THE Bureau of Treasury only awarded P9.3 billion out of its P35 billion offering of reissued 3-year Treasury bonds (T-bonds) on Tuesday as investors submitted higher rates on the back of expectations of quicker inflation.
With a remaining life of 2 years and 10 months, the security capped at an average rate of 4.994 percent, higher than the comparable secondary market benchmark rates.
National Treasurer Rosalia V. De Leon told reporters that investors factored in rate-hike signals from both the US Federal Reserve and the Bangko Sentral ng Pilipinas to address inflation.
According to De Leon, the Treasury “saw good bid to cover but market remained defensive with inflation expected to breach beyond 5 percent per Bloomberg estimate.”
“Bids also took cue that Fed will [cue] another 50bps [basis points] hike and guidance from [BSP] Gov [Benjamin] Diokno for another 25bps rate lift this June.”
Had the Treasury fully awarded the debt papers, the average rate would have reached 5.113 percent. This would have been higher by 15.9 basis points than the Bloomberg Valuation Service (BVAL) Reference rate for the tenor at 4.835 percent. Likewise, it would have been up by 4.8 basis points than the BVAL rate for the security of 4.946 percent.
Nonetheless, the auction attracted total bids of P56.9 billion, making it oversubscribed.
Market expectations on the pace of the rise in prices were bolstered after the Cabinet-level Development Budget Coordination Committee (DBCC) hiked last week assumptions for the country’s inflation rate this year to 3.7 percent to 4.7 percent; way above the original target band of 2 to 4 percent.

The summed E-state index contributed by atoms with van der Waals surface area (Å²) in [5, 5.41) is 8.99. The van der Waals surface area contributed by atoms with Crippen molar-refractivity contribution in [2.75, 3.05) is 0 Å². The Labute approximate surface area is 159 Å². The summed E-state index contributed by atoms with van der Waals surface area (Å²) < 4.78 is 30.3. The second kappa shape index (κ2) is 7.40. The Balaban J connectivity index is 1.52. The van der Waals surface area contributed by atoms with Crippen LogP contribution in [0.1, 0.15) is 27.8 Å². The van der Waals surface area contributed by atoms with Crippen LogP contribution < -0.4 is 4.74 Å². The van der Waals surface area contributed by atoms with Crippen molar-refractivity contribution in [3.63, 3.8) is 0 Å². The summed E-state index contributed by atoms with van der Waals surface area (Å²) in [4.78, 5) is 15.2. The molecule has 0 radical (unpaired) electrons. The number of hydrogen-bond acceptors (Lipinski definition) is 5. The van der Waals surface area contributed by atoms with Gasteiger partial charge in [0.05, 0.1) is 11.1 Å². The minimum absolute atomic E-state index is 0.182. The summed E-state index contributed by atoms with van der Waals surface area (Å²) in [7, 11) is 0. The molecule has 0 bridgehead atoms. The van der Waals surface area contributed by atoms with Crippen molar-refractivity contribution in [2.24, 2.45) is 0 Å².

The DBCC said that prices of food and fuel increased as the ongoing geopolitical tensions from Russia-Ukraine conflict showed no let up and disrupted supply chains.
For this month, the Treasury is set to borrow P250 billion from the domestic debt market, of which P175 billion is expected to come from auctioning off Treasury Bonds and another P75 billion through it sale of T-bills.
Since Monday, the Treasury has raised P19.3 billion of its P50 billion offering so far.
As of end-March, the national government’s outstanding debt has hit a new record-high of P12.68 trillion as it resorted to more borrowings after revenue collections remained weak while government spending grew.
The national government’s debt-to-GDP ratio has also risen to a 17-year-high at 63.5 percent, above the internationally recommended 60-percent threshold by multilateral lenders for emerging markets like the Philippines. It is also the highest since the country’s debt-to-GDP ratio hit 65.7 percent in 2005 under the Arroyo administration.